Before we start talking about vaping, let’s just put it in context and talk briefly about smoking. In the UK alone, there are 9 million adult smokers and around 100,000 of them die every year as a result of smoking. Despite numbers falling, smoking is still the single greatest cause of premature deaths in the UK. Smoking related illnesses costs the NHS approximately £2bn per year, although public health body Action on Smoking and Health (ASH) puts the the total cost to society (including employers and the environment) as a staggering £13.9bn per year.

There are around 2.8 million adult vapers in the UK according to ASH, with only 9% using e-liquids with more than 19mg of nicotine. Perceptions of harm caused by vaping has grown to an all time high with just 15% of those surveyed believing electronic cigarettes are less harmful than smoking.

Let’s now take a look at some of the science and research concerning vaping.

Vapour vs Smoke

One of the most common misconceptions around about smoking is that it’s the nicotine in cigarettes that do most the damage. Although nicotine is the addictive substance in tobacco, it’s certainly not the most harmful to your health. The damage from tobacco comes down to the nature in which it is consumed. The act of burning tobacco releases thousands of dangerous chemicals, many carcinogens and also tar. It is these substances that are linked to the diseases and illnesses associated with smoking like heart disease and lung cancer. Many of these chemicals have still to be identified. Electronic cigarettes on the other hand create a vapour by heating a liquid. Because we know what’s in the e-liquid (see previous chapter) we know what’s in the vapour.

Research and Studies into Vaping

There are numerous studies into the health effects of vaping but the evidence is pretty unequivocal: vaping is far safer and less harmful to humans than smoking cigarettes. In fact a 2015 review by Public Health England and published on the UK Government website states that e-cigarettes are 95% less harmful than smoking, based on current evidence. If you’re a regular smoker then that’s a pretty stark statistic. To put it a far blunter way, smoking will likely kill you, whereas vaping will not. As if the PHE report wasn’t enough, a subsequent report from the Royal College of Physicians found that e-cigarettes were ‘likely to be beneficial to UK public health’ and ‘smokers should be reassured and encouraged to use them.’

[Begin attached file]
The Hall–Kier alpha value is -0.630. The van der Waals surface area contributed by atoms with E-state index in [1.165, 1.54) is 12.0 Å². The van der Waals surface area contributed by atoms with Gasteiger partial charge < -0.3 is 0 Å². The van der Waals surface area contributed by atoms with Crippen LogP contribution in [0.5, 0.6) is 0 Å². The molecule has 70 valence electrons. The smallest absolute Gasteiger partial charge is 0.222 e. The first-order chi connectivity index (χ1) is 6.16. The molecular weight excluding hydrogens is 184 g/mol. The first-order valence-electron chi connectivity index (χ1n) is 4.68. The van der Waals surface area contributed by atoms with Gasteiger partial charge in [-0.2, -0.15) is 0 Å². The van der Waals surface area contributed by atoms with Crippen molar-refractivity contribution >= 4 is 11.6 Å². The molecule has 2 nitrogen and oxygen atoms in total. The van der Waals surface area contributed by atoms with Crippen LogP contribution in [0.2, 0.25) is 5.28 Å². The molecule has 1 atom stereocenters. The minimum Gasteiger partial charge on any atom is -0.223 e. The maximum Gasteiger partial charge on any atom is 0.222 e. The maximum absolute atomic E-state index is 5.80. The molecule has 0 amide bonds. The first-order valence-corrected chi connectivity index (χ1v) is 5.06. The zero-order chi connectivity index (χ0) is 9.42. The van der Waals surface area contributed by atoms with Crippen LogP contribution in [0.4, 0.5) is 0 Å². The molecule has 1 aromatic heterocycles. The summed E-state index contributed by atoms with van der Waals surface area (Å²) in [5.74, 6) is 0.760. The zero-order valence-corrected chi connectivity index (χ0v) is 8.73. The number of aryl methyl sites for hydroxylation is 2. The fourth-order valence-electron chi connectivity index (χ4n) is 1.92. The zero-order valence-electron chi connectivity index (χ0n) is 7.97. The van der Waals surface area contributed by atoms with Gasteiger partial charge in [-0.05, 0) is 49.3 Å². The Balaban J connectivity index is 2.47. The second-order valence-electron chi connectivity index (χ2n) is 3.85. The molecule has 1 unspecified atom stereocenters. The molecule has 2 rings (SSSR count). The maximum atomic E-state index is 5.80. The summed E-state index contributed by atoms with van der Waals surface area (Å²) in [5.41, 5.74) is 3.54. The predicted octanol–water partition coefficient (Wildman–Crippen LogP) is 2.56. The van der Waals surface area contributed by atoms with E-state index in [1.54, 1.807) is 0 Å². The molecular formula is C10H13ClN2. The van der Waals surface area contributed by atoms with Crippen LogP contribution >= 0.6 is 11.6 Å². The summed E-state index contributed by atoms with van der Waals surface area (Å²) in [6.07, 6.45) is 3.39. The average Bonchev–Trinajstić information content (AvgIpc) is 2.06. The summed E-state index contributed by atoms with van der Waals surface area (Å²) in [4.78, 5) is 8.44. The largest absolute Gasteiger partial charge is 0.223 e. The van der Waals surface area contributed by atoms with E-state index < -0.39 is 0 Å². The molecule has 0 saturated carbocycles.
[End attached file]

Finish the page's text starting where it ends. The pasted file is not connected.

There have been countless other studies into the health effects of vaping, as well as the efficacy of vaping as a cessation method. Despite the continuing negative press vaping seems to attract, the body of scientific research suggests that vaping is far safer than smoking and the risks associated with it are negligible when compared to the harm from inhaling tobacco smoke. More to the point, many studies conclude that, far from a risk to society, vaping has the potential to save many lives and should be actively promoted. US vaping company Vapex has put together this excellent archive of just some of the international research undertaken.

Diacetyl and Popcorn Lung

There has been a lot of media attention of late around the notion that vaping can cause a pretty horrific lung condition called bronchiolitis obliterans (or popcorn lung as it’s commonly known). This is caused by a chemical called diacetyl which is found in e-liquids. There are two very important considerations to this however, that much mainstream media reporting has largely ignored.

The first is that there is far more diacetyl in cigarette smoke than e-cigarette vapour. In fact most research suggests cigarette smoke is between 1200 and 2000 times more toxic than e-cigarette vapour and contains far more diacetyl. In other words, you’re far more likely to develop popcorn lung from smoking than you are from vaping.

The second important aspect that much reporting has failed to acknowledge is that many e-liquids do not contain diacetyl at all. In fact if you stick with the most reputable e-juice manufacturers, then there’s no reason to come into contact with diacetyl at all.